Inside the Spiegel Sale

Aug 01, 2009 9:30 PM  By

For the Second Time in Less than a Year, Spiegel Brands has a New Owner. Signature Styles, a newly formed division of private equity firm Patriarch Partners, acquired the multititle apparel cataloger on June 17 from Granite Creek Partners for an undisclosed price.

Granite Creek Partners had purchased Spiegel Brands in September 2008 from Catalog Holdings, a portfolio company of Golden Gate Capital that had owned Spiegel since 2004.

The deal affects the Spiegel, Newport News and Shape FX catalogs and Websites, as well as the A.B. Lambdin and Carabella brands, which were merged with the Spiegel and Newport News properties during Granite Creek Partners’ ownership.

Patriarch Partners purchased Spiegel Brands for its Web presence, “and we’re pretty much leaders in that in the direct-to-consumer world,” says Spiegel Brands president/CEO Geralynn Madonna. Furthermore, Spiegel Brands offers a strong value proposition, Madonna says. “It’s really the power of the brand.”

Not only is Spiegel a strong brand, says Patriarch spokesperson Taylor Griffin, it provides “an excellent direct-to-consumer channel for Patriarch’s other consumer products companies.”

A HOT POTATO

Still, the fact that Spiegel Brands has changed hands three times in five years raises some questions about the health of the business. Some investment analysts speculate that the company proved to be harder to fix than the new owners thought.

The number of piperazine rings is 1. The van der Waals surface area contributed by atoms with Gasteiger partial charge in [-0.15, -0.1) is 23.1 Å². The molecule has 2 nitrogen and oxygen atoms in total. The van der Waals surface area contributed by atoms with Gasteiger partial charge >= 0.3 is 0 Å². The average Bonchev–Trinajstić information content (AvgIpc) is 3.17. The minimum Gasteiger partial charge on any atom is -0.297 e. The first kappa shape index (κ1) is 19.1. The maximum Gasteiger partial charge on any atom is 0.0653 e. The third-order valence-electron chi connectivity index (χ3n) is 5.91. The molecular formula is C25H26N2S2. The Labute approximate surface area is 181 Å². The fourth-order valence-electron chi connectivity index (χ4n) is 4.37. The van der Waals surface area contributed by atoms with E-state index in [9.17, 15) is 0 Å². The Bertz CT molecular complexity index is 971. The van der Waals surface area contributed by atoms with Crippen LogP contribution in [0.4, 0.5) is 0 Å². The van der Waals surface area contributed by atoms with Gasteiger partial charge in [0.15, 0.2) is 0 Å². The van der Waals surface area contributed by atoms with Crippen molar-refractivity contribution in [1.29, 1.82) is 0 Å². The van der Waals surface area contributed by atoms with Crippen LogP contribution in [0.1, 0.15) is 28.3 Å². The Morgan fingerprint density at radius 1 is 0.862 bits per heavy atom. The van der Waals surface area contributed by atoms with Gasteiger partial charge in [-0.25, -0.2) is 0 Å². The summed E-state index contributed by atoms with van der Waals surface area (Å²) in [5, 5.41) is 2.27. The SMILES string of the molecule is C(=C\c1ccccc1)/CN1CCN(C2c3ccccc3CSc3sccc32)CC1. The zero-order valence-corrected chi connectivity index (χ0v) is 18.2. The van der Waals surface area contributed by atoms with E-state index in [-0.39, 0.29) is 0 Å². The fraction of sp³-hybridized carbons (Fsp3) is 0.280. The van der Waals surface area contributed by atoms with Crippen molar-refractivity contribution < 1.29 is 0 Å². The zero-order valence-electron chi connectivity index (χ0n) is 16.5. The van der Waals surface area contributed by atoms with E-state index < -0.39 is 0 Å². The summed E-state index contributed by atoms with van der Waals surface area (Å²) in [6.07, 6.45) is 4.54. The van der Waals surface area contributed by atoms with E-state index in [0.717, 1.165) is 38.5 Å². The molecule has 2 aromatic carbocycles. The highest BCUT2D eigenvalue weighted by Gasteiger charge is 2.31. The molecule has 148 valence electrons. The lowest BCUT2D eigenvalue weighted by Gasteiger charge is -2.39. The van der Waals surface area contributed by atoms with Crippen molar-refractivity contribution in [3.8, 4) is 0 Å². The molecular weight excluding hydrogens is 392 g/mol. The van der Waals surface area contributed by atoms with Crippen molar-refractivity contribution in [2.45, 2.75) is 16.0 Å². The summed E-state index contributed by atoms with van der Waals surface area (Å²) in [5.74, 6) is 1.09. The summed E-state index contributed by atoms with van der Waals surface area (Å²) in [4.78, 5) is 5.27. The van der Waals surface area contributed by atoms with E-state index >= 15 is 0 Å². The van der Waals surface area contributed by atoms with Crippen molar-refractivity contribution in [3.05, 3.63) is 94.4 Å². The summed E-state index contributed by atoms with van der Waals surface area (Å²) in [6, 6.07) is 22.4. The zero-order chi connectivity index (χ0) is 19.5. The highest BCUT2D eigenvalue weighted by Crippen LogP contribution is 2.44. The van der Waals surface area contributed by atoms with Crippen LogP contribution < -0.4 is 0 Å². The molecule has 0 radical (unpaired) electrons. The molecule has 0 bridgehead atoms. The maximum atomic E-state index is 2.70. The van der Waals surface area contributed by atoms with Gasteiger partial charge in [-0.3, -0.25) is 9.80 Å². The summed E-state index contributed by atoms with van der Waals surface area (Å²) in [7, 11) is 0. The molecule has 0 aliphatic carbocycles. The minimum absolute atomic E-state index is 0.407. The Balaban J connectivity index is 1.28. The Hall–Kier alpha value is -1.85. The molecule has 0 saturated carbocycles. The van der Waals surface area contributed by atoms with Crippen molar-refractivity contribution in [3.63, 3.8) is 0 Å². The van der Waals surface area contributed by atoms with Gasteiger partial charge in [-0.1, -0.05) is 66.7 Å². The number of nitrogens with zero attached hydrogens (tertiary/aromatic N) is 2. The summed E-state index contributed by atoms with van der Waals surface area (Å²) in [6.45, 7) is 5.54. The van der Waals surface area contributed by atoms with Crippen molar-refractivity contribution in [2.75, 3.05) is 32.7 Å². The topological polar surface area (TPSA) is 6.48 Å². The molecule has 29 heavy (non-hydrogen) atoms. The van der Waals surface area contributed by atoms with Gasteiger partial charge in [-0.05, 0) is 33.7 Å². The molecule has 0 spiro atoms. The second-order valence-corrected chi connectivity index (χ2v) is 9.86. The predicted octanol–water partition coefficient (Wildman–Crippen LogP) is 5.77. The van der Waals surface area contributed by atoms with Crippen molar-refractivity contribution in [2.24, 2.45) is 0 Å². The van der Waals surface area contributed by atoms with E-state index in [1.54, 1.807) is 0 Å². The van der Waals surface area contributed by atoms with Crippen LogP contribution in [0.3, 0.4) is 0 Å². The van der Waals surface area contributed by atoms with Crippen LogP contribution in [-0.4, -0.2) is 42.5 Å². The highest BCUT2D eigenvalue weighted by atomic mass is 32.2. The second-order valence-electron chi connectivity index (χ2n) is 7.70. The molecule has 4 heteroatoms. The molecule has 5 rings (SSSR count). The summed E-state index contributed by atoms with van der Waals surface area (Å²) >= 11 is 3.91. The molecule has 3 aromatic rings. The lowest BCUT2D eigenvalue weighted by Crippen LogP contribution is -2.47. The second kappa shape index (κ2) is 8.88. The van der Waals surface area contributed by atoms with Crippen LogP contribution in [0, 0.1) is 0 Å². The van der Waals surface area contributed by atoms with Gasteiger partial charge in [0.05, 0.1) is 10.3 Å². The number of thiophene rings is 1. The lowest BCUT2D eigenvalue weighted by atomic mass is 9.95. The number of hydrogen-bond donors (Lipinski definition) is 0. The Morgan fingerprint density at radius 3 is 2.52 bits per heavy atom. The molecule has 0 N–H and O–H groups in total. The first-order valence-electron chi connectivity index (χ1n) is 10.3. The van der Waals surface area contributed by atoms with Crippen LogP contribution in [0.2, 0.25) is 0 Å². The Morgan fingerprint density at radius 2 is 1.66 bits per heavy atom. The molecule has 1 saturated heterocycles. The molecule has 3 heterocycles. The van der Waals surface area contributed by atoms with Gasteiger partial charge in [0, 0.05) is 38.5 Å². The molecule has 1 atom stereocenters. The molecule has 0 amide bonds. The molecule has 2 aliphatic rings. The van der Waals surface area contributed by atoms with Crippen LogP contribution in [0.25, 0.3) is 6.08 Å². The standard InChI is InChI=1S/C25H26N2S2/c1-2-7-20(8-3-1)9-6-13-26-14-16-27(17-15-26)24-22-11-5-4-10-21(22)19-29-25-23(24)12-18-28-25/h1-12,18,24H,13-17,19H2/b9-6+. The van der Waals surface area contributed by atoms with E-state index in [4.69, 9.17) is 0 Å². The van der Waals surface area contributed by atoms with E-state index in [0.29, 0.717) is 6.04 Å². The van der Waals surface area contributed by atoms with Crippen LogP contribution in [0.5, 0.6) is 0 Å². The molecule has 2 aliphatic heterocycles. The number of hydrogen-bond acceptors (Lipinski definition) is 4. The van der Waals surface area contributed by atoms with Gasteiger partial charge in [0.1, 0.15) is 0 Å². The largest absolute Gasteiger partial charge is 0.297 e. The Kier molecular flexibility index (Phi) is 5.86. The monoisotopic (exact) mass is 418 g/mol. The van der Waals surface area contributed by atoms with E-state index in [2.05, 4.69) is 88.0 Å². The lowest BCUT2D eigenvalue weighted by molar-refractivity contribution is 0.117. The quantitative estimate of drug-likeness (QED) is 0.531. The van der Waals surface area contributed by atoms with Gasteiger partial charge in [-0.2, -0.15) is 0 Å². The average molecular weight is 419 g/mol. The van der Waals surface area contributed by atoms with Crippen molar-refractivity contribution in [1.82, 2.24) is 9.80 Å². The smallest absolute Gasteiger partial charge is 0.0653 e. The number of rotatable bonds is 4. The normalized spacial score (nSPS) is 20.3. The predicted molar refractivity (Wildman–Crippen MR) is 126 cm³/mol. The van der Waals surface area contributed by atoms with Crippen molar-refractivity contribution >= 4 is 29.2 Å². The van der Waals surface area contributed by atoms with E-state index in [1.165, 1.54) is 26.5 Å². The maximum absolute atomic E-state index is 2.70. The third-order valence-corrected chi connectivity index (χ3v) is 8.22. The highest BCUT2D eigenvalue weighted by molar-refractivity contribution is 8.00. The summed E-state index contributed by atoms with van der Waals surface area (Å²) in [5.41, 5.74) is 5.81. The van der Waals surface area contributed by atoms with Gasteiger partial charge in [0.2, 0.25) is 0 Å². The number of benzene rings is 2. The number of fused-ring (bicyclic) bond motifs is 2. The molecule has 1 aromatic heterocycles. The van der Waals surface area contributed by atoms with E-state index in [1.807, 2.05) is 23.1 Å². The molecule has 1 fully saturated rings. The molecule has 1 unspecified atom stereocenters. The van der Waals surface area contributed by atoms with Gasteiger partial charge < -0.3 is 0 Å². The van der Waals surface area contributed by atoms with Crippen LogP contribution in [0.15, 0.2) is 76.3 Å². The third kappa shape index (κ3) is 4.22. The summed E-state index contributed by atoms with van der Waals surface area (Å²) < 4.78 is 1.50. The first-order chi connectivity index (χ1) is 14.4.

Lee Helman, managing director with investment firm Financo, believes Spiegel ran into trouble after it was sold by Golden Gate. “It was either a capital structure that didn’t work and/or a challenging business that might not have performed as planned,” he says.

Helman also thinks a “shrinking open-to-buy” offered by the credit processor was an issue: Given the tight credit markets, “the third party that manages its proprietary credit cards was probably giving less credit to each cardholder.”

These factors, Helman adds, might have made the partnership that Madonna had with Granite Creek challenging, “and the business needed new capital and owners.”